El Capricho is a palace with an annexed garden that is isolated by surrounding walls, designed as a private universe, a small sample of the outer world. Departing from this concept, our proposal is developed as an Atlas to read the setting from a historiographic, technical and experiential point of view. It activates and updates the conceptual frame of ‘The Age of Enlightenment’ in order to create a device for learning and knowing.
‘Make present with certainty, virtues that are given by nature’ As the quote from Ventura Aguado, Osuna’s Duchess protected poet, we propose to find ‘El Capricho’ as a sensitive and intellectual experience linked to the garden and amplified inside the Palace. The museum needs to be extended to the whole site, as a built-in nature, a measurable nature, that is built, inhabited and enjoyable.
Inside El Capricho we find the ‘enlightened ways to be in the world’, and these are used as a strategy for the museum exhibition. Through a technical, scientific, historical and artistic lecture of the complex the place is transformed into an experience lab, where landscape research and creativity is encouraged. Not only garden design will be under research, living and experiencing the garden will be part of the research as well. ‘The enlightened’ thought that science and technology would be tools for better knowledge, organization, governance and leisure. This project update these idealist positive thinking, working with its contradictions and polemics from the actual postcolonial vision, enabling discussion about any of the remaining ideas that still live on today's society.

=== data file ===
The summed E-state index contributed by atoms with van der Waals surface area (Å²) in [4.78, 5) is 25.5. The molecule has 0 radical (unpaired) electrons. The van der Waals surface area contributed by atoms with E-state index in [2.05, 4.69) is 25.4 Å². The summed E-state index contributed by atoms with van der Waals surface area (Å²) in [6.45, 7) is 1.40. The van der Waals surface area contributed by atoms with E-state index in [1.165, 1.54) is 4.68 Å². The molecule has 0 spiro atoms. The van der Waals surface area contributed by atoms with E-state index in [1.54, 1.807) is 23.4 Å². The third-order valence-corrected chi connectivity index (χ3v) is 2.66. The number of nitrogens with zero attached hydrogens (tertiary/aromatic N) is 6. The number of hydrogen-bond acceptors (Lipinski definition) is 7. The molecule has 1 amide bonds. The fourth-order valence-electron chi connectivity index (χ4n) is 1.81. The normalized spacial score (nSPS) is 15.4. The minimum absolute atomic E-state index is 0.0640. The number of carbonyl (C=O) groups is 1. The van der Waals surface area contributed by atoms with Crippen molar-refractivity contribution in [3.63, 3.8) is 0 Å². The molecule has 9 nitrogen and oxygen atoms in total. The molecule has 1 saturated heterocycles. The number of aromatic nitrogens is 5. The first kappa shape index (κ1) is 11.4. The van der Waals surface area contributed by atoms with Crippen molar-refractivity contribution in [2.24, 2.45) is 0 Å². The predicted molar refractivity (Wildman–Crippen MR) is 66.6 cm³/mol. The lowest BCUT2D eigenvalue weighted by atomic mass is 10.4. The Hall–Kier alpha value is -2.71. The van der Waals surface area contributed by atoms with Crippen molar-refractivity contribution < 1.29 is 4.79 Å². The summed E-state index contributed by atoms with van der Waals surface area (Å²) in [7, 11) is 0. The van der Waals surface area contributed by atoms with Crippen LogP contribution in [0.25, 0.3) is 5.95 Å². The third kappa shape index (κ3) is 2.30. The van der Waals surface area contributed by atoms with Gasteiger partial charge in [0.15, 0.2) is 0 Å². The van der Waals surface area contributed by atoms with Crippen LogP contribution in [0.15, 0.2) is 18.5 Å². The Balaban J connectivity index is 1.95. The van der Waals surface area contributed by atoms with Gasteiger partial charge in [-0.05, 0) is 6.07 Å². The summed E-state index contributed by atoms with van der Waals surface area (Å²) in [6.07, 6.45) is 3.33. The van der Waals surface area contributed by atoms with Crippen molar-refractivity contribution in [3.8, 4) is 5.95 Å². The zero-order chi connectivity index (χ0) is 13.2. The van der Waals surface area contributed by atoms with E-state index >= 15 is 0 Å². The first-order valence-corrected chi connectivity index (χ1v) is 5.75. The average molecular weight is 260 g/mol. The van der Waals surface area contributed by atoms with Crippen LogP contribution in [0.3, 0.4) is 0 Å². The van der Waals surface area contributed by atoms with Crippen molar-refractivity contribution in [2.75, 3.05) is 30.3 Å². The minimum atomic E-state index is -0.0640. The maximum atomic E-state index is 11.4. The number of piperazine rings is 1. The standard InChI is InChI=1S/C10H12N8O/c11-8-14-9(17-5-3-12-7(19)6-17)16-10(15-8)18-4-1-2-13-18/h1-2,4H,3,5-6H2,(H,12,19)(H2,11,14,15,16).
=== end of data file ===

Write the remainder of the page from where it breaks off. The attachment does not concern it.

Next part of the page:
Four ‘Enlightened’ concepts are core elements on the proposal: technology, knowledge, collections and leisure. Using these we will end into a personal ‘urbanism’ and specific occupation rules. Four maps activate four different lines of palace-garden interaction. Artists, scientists, researchers and visitors will find settled formats for information and experience exchanges: This Atlas is alive and sensitive, it will be the place to find better understanding of each other as the heirs of ‘The age of Enlightenment’.